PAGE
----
THIS AVALANCHE ADVISORY EXPIRED ON January 3, 2018 @ 7:00 am
Avalanche Advisory published on January 2, 2018 @ 7:00 am
Issued by Melissa Hendrickson - Idaho Panhandle Avalanche Center

St. Regis Basin/Silver Valley

bottom line

The snowpack went through the ringer over the holiday weekend, recieving up to 2ft+ of snow and then some rain/mixed precipitation on top of that.  Even though the snowpack is starting to heal and get stronger, there are multiple persistent weak layers that can be triggered causing an avalanche.  Be conservatice in your decision making and route finding, dangerous avalanche conditions still exist but are slowly strengthening. 

How to read the advisory

St. Regis Basin/Silver Valley

How to read the advisory

The snowpack went through the ringer over the holiday weekend, recieving up to 2ft+ of snow and then some rain/mixed precipitation on top of that.  Even though the snowpack is starting to heal and get stronger, there are multiple persistent weak layers that can be triggered causing an avalanche.  Be conservatice in your decision making and route finding, dangerous avalanche conditions still exist but are slowly strengthening. 

3. Considerable

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Above Treeline
Dangerous avalanche conditions. Careful snowpack evaluation, cautious route-finding and conservative decision-making essential.

3. Considerable

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Near Treeline
Dangerous avalanche conditions. Careful snowpack evaluation, cautious route-finding and conservative decision-making essential.

2. Moderate

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Below Treeline
Heightened avalanche conditions on specific terrain features. Evaluate snow and terrain carefully; identify features of concern.
    Dangerous avalanche conditions. Careful snowpack evaluation, cautious route-finding and conservative decision-making essential.
Avalanche Problem 1: Wind Slab
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Ridges and mountain tops still have signs of wind transportation with some very firm wind slabs which are now covered by a fresh layer of storm slab and surface hoar.   

Avalanche Problem 2: Storm Slab
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The storm slabs are strengthening but at a slower rate due to the cold temperatures. Parts of the region recieved rain from the 12/29 - 12/30 storm, so there is a rain crust mixed in with the storm slabs.  Most of the region recieved a 2 to 4 cm rain crust from about 4500 - 5300', which transitions to a softer storm slab at the higher elevations. 

Avalanche Problem 3: Persistent Slab
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There is a buried surface layer in many areas still from the Thanksgiving storm. It is proving to be stubborn and strengthening, but still reactive in some pit tests across the region.  This is now buried down under over a 100cm of snow in most locations. 

recent observations

Gabe White traveled to the FAA tower area yesterday across from Lookout Pass and reported quite good skiing above 5500'.  Stability tests showed that the storm layer was failing with easy force, but not propegating across the column. His pit tests did also have one failure of the Thanksgiving crust, at 28 taps, but no propegation.  He also saw extensive evidence of wind slabs in the higher terrain.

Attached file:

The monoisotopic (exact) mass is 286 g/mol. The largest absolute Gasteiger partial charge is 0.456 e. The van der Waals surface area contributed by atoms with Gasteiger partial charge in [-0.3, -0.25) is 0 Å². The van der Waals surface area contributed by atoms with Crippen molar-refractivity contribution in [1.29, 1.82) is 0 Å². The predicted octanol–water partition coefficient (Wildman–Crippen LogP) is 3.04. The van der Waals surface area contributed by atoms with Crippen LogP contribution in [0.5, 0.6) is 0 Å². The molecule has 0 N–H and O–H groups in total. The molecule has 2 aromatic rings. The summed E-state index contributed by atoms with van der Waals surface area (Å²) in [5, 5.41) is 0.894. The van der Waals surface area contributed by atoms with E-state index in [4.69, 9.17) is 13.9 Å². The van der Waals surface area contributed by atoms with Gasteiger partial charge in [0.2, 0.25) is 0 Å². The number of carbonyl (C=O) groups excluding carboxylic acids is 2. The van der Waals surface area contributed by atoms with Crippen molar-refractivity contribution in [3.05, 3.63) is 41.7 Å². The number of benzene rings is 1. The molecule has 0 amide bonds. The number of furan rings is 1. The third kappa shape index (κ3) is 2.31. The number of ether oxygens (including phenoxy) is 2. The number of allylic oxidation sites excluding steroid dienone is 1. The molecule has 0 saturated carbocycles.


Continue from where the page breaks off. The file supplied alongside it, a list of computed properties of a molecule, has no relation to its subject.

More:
North Idaho College Outdoor Pursuits reported observations from the Lone Lake area yesterday. They also had failures at 27 taps, but no propegation from the Thanksgiving crust.  They dug in the rain crust location, and had failures on the new storm as well, but no propegation.  

There was one report of a human triggered avalanche over the weekend in the St. Regis Basin area.  Evidence of naturals were reported in the Stevens and Lone Lake areas. 

All locations reported extensive surface hoar formation from the cool, clear nights we've had over the New Year Holiday. Something to keep in mind when our next system comes in.  I'm not really a big fan of Groundhog's Day....

Weather and CURRENT CONDITIONS
Weather observations from the Region
0600 temperature: 20 deg. F.
Max. temperature in the last 24 hours: 23 deg. F.
Average wind direction during the last 24 hours: 6
Average wind speed during the last 24 hours: NE mph
Maximum wind gust in the last 24 hours: 8 mph
New snowfall in the last 24 hours: 0 inches
Total snow depth: 49 inches
Two-Day Mountain Weather Forecast Produced in partnership with the Spokane NWS
For 2000 ft. to 4000 ft.
Tuesday Tuesday Night Wednesday
Weather: Cloudy Cloudy then slight chance of snow Slight chance snow then cloudy
Temperatures: 29 deg. F. 24 deg. F. 32 deg. F.
Wind Direction: NE NE NE
Wind Speed: 6-8 8 6
Expected snowfall: 0 in. 0 in. 0 in.
For 4000 ft. to 6000 ft.
Tuesday Tuesday Night Wednesday
Weather: Increasing clouds mostly cloudy slight chance snow
Temperatures: 31 deg. F. 27 deg. F. 38 deg. F.
Wind Direction: S S S
Wind Speed: 7 8 6
Expected snowfall: 0 in. 0 in. 0 in.
Disclaimer

Avalanche conditions change for better or worse continually. Backcountry travelers should be prepared to assess current conditions for themselves, plan their routes of travel accordingly, and never travel alone. Backcountry travelers can reduce their exposure to avalanche hazards by utilizing timbered trails and ridge routes and by avoiding open and exposed terrain with slope angles of 30 degrees or more. Backcountry travelers should carry the necessary avalanche rescue equipment such as a shovel, avalanche probe or probe ski poles, a rescue beacon and a well-equipped first aid kit.  For a recorded version of the Avalanche Advisory call (208)765-7323.